The Precautionary Principle was hammered out at the historic Wisconsin Wingspread conference in 1998 by scientists, researchers, and citizens. The principle is grounded in the simple belief that we should not wait to protect ourselves or the environment until we have absolute proof that certain products or activities can cause us harm.
To the contrary, the principle declares: “When an activity raises threats of harm to human health or the environment, precautionary measures should be taken, even if some cause-and-effect relationships are not fully established scientifically.”
Industries use scientific uncertainty as a way to avoid cleaning up their act. Companies often magnify the importance of uncertainty to persuade citizens, legislators, and regulators that they, too, should delay action. Think how much farther along we’d be at solving the climate change crisis if the energy industry hadn’t fought every proposed carbon dioxide regulation with the cry, “There’s not enough proof that CO2 causes global warming!”
At the same time, budget crunches and competing priorities mean that important studies that could document environmental impacts often are shunted aside. Ironically, the longer we wait to address a problem, the greater the costs become – to the environment, to our health, and to the economy.
The Precautionary Principle has four tenets.
1) We — consumers, governments, manufacturers — have a duty to respond to early warnings. We must act before harm occurs, not after the fact.
We don’t wait for our child to get hit by a car to tell her to look both ways when crossing the street. People shouldn’t need to contract cancer or asthma to get access to safe ingredients, or for companies to remove products like Bisphenol-A from baby bottles or control the air pollution coming out of cars.
2) Consumers should not bear the “burden of proof.” Under our current system, you and I and, essentially, our environment, have to prove that we’ve been harmed before the government is willing to intercede on our behalf and before industry is willing to change the way it does business. Under the Precautionary Principle, manufacturers would need to demonstrate safety.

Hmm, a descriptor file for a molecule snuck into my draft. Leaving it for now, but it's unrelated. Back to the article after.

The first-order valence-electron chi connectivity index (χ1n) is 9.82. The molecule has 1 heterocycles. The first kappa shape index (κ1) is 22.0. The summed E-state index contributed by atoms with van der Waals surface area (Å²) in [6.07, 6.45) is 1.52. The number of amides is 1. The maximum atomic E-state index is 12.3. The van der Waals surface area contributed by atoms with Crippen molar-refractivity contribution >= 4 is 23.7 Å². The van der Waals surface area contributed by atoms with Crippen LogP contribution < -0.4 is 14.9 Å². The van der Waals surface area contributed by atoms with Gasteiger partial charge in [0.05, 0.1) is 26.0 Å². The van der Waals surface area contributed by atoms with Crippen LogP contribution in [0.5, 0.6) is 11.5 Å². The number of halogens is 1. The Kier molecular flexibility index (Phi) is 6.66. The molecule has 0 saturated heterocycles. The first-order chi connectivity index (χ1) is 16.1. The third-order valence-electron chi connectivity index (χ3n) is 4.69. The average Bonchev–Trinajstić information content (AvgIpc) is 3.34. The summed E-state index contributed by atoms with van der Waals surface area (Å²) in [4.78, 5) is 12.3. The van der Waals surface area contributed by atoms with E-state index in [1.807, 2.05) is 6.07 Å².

Can this approach work for industry? It’s taken hold in Europe. Starting with chemicals already known to cause cancer and birth defects, cosmetics companies are being required to reformulate their products to contain safer ingredients. Here in the U.S., the nonprofit Campaign for Safe Cosmetics is urging manufacturers to follow suit. Putting the burden of proof not on you and me but on producers should become the law of the land.
3) It is our responsibility to explore alternatives to toxic substances and activities. What good does it do us to know, or even suspect, something will harm us if we don’t choose a safer alternative? Increasingly, we have real choice in the marketplace: more organic foods, more fuel-efficient vehicles, more recycled products, less plastic, less stuff overall. When we opt for the most environmenally friendly products and services available, we provide powerful incentives to manufacturers to shape up.
4) The Precautionary Principle requires democratic participation. Companies should not be allowed to decide our fate in their corporate board rooms. It’s up to us to provide guidance as well as accountability by participating in public hearings, writing letters to companies, voting on ballot initiatives, electing responsive public officials, and, of course, using our Big Green Purse in the marketplace to favor products that offer us the healthiest, safest options.
Indeed, in the complicated world in which we live, our first line of defense is the way we spend our money — or choose to keep it in our pockets. Government and industry may not practice the Precautionary Principle. There’s no reason why we can’t. In fact, there’s every reason why we should.
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